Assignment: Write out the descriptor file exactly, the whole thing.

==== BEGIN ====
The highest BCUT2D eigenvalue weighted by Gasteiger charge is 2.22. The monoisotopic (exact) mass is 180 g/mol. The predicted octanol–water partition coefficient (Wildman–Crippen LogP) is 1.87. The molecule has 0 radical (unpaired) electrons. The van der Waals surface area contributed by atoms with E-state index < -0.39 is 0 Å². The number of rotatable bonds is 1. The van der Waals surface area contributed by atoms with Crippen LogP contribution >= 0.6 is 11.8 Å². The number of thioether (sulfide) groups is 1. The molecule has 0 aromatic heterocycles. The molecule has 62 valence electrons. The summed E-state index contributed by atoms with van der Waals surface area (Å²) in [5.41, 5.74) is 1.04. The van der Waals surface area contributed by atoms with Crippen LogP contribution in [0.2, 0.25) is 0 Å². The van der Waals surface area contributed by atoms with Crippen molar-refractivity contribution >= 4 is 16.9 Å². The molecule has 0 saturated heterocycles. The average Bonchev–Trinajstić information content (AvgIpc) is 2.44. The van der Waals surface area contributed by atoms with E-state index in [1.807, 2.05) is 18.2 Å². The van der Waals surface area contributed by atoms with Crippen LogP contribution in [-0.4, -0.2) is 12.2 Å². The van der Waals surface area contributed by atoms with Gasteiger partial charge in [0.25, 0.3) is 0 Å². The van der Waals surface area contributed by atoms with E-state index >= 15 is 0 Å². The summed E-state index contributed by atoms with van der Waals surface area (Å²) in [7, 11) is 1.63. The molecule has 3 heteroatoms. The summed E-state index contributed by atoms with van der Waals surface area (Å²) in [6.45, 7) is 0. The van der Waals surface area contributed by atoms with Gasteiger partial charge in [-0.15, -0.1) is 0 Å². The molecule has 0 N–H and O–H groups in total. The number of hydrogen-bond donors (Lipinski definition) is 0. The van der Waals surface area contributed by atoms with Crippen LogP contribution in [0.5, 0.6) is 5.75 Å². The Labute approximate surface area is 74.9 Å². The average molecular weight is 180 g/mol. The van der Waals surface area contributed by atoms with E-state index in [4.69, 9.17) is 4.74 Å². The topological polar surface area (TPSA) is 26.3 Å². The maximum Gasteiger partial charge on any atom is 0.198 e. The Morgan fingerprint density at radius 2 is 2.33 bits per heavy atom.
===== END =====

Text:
The highest BCUT2D eigenvalue weighted by Gasteiger charge is 2.22. The monoisotopic (exact) mass is 180 g/mol. The predicted octanol–water partition coefficient (Wildman–Crippen LogP) is 1.87. The molecule has 0 radical (unpaired) electrons. The van der Waals surface area contributed by atoms with E-state index < -0.39 is 0 Å². The number of rotatable bonds is 1. The van der Waals surface area contributed by atoms with Crippen LogP contribution >= 0.6 is 11.8 Å². The number of thioether (sulfide) groups is 1. The molecule has 0 aromatic heterocycles. The molecule has 62 valence electrons. The summed E-state index contributed by atoms with van der Waals surface area (Å²) in [5.41, 5.74) is 1.04. The van der Waals surface area contributed by atoms with Crippen LogP contribution in [0.2, 0.25) is 0 Å². The van der Waals surface area contributed by atoms with Crippen molar-refractivity contribution >= 4 is 16.9 Å². The molecule has 0 saturated heterocycles. The average Bonchev–Trinajstić information content (AvgIpc) is 2.44. The van der Waals surface area contributed by atoms with E-state index in [1.807, 2.05) is 18.2 Å². The van der Waals surface area contributed by atoms with Crippen LogP contribution in [-0.4, -0.2) is 12.2 Å². The van der Waals surface area contributed by atoms with Gasteiger partial charge in [0.25, 0.3) is 0 Å². The van der Waals surface area contributed by atoms with E-state index >= 15 is 0 Å². The summed E-state index contributed by atoms with van der Waals surface area (Å²) in [7, 11) is 1.63. The molecule has 3 heteroatoms. The summed E-state index contributed by atoms with van der Waals surface area (Å²) in [6.45, 7) is 0. The van der Waals surface area contributed by atoms with Gasteiger partial charge in [-0.15, -0.1) is 0 Å². The molecule has 0 N–H and O–H groups in total. The number of hydrogen-bond donors (Lipinski definition) is 0. The van der Waals surface area contributed by atoms with Crippen LogP contribution in [0.5, 0.6) is 5.75 Å². The Labute approximate surface area is 74.9 Å². The average molecular weight is 180 g/mol. The van der Waals surface area contributed by atoms with E-state index in [4.69, 9.17) is 4.74 Å². The topological polar surface area (TPSA) is 26.3 Å². The maximum Gasteiger partial charge on any atom is 0.198 e. The Morgan fingerprint density at radius 2 is 2.33 bits per heavy atom.